They would confide in him and agonize over the fact that their children had left the church and lost their faith.

Mary probably feels the same way about us, he said.

"Let us pray to the Blessed Mother to guide all of us as parents and children to a safe harbor," he said.

Benediction of the Blessed Sacrament followed.

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Sharing culture:
Vietnamese dinner, cultural night

MADISON -- Egg rolls and fried rice, chicken curry and spicy beef were among the tasty offerings at a recent Vietnamese dinner and cultural night held at the Diocese of Madison's Catholic Multicultural Center here.

The meal, prepared by the Madison Vietnamese Community Association, was offered as a part of the St. Martin House community meal program, which usually serves approximately 140 free meals in one evening.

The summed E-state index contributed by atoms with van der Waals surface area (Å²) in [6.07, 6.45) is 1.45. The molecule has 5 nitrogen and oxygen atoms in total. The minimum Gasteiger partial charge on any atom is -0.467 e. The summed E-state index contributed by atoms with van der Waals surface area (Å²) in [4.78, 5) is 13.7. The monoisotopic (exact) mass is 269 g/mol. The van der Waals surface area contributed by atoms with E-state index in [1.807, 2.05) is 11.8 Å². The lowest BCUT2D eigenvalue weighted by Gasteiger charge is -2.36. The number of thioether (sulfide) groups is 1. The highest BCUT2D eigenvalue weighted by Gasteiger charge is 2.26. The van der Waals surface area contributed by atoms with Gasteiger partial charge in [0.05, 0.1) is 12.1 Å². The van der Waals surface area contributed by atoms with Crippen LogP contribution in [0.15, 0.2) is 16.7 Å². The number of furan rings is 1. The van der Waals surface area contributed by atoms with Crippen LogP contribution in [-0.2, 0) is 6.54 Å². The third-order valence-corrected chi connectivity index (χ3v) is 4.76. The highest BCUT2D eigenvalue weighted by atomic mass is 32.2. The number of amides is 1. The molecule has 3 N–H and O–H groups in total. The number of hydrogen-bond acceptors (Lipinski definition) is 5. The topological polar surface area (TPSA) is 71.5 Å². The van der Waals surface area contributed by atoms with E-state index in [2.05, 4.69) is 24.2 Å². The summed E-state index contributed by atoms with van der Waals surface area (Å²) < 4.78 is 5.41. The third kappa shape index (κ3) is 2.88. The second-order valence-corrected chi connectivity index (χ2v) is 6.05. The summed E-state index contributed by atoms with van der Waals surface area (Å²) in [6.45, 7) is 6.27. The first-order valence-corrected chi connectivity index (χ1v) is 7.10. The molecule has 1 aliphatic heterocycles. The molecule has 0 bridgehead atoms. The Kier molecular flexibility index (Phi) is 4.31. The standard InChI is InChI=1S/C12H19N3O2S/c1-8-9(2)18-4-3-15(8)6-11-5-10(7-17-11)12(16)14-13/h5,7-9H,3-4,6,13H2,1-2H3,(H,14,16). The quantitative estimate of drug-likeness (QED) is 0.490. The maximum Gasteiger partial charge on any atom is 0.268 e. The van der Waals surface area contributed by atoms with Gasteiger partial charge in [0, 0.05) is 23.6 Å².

On this particular evening, nearly 240 guests gathered to enjoy the authentic Vietnamese food. It had been prepared by a dozen members of the Madison Vietnamese Community Association, according to Thuy Pham-Remmele, who helped coordinate the efforts.

"It's good to see the community enjoying the food," she said. "It's worth the effort."

Those preparing the food included people such as Xuong Tuong and Chin Tran, who worked in the St. Martin House kitchen since 5:30 p.m. the night before. St. Martin House provided the meat and vegetables, while the Vietnamese community supplied specialty items such as egg rolls.

Helping to serve the meal were students from the Madison Area Technical College (MATC) Asian Club.

Learning about culture

Among the participants were families from the Madison area who have adopted Vietnamese children. Together they perused maps, pictures, artwork, and other Vietnamese artifacts on display during the meal.

"We get to know the Vietnamese culture and the people who live here. It's a wonderful experience," said Beth Sever, member of Holy Mother of Consolation Parish in Oregon, who was one of the adoptive mothers in attendance. She and her husband, Paul, adopted Andrew Khanh Sever, who is nearly two, and William Minh Sever, who is four.